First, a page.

The whole story of Peter originally started with the novel ‘Happy Ever After’ (2008).  The ‘9 Months’ trilogy (i.e. the first three instalments in the series) were written and released later on, by way of a prequel trilogy.  ‘Once Upon A Time’ was a prequel to ‘G.S.O.H. Essential’ (2011), which itself was a prequel to ‘Happy Ever After’ (2008).  As you can see, the order in which the stories were written and released makes the ‘Star Wars’ sequence of releases seem simplistic.  However, when reading the stories in the (highly recommended) chronological order (rather than the original order they were written and released in), you get to observe and really appreciate the full evolution of Peter into the psychopathic monster he’ll one day become.

With this instalment we have an absolute critical slice into this formation of the man Peter will become.  We’re now twelve years on from the ‘9 Month’ trilogy, with Peter (renamed Michael to hide his real identity by his ‘mother’) close to becoming a teenager.  Peter has become a quiet, introverted child, dominated by his overbearing mother.  It’s that classic serial killer premise.  The ‘nature versus nurture’ argument, weighted heavily towards the side of nurture in this particular narrative.

At twelve Peter takes his first life.  In a moment of desperate panic, he thrusts a kitchen knife into the back of a man who’s strangling his dear old mother.  Of course, fruit-loop Fiona has Peter believe he’s just killed his own father, rather than the truth of the matter which is it’s one of the sleazy punters she has visiting the house for her ‘personal services’.

That key moment, seeing Peter kill a man, pushes Fiona further down the spiralling abyss of her madness.  She starts dressing Peter in dresses in an attempt to make him more ‘ladylike’.  His action figures and other toys are replaced with dolls and make-up kits.  It’s all incredibly creepy, especially as it’s told from the perspective of Peter, who’s innocent mind is understandably confused by everything that’s going on.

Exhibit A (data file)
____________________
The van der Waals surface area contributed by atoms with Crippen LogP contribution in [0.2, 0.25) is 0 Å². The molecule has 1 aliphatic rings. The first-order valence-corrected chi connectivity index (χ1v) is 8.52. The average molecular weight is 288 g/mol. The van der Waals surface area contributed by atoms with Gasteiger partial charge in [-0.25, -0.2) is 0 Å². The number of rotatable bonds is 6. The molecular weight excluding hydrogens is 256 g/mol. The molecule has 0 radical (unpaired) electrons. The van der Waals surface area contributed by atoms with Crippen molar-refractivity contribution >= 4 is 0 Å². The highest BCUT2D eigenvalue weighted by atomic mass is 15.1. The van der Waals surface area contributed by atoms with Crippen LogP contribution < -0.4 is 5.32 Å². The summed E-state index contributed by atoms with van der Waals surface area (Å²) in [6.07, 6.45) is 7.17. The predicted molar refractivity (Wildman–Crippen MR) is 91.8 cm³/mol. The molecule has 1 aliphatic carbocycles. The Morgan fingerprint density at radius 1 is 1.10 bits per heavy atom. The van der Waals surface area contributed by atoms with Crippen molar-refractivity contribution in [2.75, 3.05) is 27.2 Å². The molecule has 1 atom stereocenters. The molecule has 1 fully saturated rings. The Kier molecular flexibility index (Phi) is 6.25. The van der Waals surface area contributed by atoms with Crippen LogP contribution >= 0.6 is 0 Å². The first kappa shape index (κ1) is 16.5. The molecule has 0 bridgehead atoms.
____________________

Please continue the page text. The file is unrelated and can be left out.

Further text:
The small family unit Shaw paints with Fiona and Peter (aka Stephanie and Michael) is one which worsens and worsens.  The regular occurrence of male visitors to the house, the home-schooling Fiona does, the strange sexual undertones to everything, it’s all so gut-churningly fucked-up.  But that ain’t nothing.  It’s when Fiona starts allowing the men to have their way with Peter that the whole fucking thing plummets off a cliff edge.

If you’re not accustomed to the hardest of extreme horrors, or the very darkest of messed-up thrillers, then this is one to be very wary of.  This is brutal, uncompromising fiction at its darkest.  Utterly sick.  Emotionally proactive to the nth degree.  The sort of thing that’ll haunt you for a long old time afterwards.

Shaw doesn’t go into graphic detail on the repeated rape of poor young Peter (thank fuck for that).  However, the suffering he undergoes is painted in the darkest of hues.  I guess it’s the fact that his ‘mother’ – or rather the women portraying herself as his mother – allows these vile acts to go on.  She actively facilitates it.  A sort of Rose West without the contributing factor of a psychotic husband urging her along.

If you can stomach the heinous brutality of the story, then you’ll find it a damn solid piece of truly troubling horror fiction.  Shaw’s clearly no stranger to true crime serial killer cases.  The textbook signs of a “serial killer in the making” are all there.  The overbearing lunatic mother, the animal torture, the lure into sexual practices at a terrifying young age, and the distancing of the child from those of a same age.  They’re all the contributing factors to the gradual corruption of the poor, impressionable and heartbreakingly devoted young boy.

In this instalment, perhaps more than in most of the other books, Shaw really shows his undeniable skill at writing powerful and deeply unnerving fiction without the need to delve into graphic, visceral extremities.  His writing in this story is so furiously evocative, it gets into your head as well as ripping at your every one of your heartstrings.

But be warned.  This really is an incredibly tough read.  Do not take that warning lightly.

The novella runs for a total of 82 pages.

© DLS Reviews

Other ‘Peter Chronicles’ instalments: